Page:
Logistics sprawl in North America: methodological issues and a case study in Toronto
The Freight Transport Research Institute has published on Logistics Sprawl at the 9th International Conference on City Logistics in Tenerife, Canary Islands.
Partnering with the University of Waterloo in Ontario, Canada, and IFSTTAR in France, the Freight Transport Research Institute has produced this research on how Logistics businesses are sprawling across metropolitan areas.
LOGISTICS SPRAWL IN NORTH AMERICA: METHODOLOGICAL ISSUES AND A CASE STUDY IN TORONTO
Clarence Woudsma*, University of Waterloo, Canada
Paul Jakubicek, Freight Transport Research Institute, Czech Republic
Laetitia Dablanc, IFSTTAR, France
KEYWORDS: Logistics sprawl, NAICS and SIC, Warehousing, Locational patterns, Freight transportation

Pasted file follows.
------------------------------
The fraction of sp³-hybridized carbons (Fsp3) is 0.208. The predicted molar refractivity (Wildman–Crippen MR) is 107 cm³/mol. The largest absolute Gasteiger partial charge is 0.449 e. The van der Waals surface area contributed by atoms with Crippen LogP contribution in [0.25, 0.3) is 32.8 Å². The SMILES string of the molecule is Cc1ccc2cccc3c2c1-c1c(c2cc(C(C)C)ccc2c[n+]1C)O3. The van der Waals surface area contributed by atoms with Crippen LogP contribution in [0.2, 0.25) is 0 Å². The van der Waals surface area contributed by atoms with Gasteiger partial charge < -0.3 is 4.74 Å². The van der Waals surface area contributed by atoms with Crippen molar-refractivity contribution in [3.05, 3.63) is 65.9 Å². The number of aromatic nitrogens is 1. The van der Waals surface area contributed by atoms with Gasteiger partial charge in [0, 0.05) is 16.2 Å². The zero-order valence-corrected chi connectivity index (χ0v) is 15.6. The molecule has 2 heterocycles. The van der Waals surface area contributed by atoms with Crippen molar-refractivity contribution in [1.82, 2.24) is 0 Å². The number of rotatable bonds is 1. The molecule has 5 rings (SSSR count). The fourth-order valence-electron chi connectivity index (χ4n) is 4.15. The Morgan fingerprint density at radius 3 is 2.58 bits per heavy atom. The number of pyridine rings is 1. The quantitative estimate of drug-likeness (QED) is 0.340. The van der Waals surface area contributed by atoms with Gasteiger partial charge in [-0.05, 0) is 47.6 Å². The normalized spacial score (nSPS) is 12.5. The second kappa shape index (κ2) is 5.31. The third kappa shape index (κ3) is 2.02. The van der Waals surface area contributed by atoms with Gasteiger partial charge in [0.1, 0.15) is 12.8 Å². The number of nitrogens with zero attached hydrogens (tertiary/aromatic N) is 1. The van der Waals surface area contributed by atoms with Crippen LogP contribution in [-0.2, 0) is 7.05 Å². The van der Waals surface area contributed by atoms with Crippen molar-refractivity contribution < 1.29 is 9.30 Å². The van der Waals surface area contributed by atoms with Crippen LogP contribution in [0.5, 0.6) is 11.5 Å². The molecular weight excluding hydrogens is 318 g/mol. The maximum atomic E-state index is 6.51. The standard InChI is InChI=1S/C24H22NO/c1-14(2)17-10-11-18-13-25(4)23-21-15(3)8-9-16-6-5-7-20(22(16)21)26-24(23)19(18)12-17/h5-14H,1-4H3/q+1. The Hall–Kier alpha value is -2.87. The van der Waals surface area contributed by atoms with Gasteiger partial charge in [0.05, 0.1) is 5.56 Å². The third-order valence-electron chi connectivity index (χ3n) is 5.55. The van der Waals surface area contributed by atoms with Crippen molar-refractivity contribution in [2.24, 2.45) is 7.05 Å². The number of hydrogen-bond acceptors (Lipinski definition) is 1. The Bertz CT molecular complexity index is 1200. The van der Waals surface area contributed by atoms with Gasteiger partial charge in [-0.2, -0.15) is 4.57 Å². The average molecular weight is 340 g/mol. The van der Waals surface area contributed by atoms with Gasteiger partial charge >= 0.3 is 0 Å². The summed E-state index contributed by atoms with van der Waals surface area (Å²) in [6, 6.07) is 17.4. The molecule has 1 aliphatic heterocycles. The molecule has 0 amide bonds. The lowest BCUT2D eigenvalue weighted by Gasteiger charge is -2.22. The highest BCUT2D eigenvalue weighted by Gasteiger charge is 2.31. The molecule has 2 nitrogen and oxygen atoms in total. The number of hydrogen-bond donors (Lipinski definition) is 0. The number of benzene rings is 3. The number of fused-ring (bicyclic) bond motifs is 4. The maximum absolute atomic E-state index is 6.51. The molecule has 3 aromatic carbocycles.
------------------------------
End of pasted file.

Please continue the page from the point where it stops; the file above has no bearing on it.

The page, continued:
This paper focuses on the spatial patterns of freight and logistics activities in North America. The recent interest in logistics and warehousing and its impact on the urban environment has prompted research investigating the ‘sprawling’ nature of these firms. Logistics sprawl, i.e. the spatial deconcentration of logistics facilities and distribution centers in metropolitan areas has been examined for several metropolitan areas (Dablanc and Ross 2012; Dablanc 2014; Dablanc et al., 2014), yielding contrasting results: Atlanta and Los Angeles have experienced strong logistics sprawl between 1998 and 2008 while Seattle has not. The objective in this paper is two-fold. An additional case study (Toronto) is investigated to expand the current understanding of North American logistics sprawl and methodological issues, particularly related to facility identification and location data are discussed. An updated method for analyzing spatial patterns of logistics activity in North American cities is subsequently proposed. This updated method may then be used in the future to re-examine former case studies (Los Angeles, Atlanta, Seattle) as well as to investigate new ones.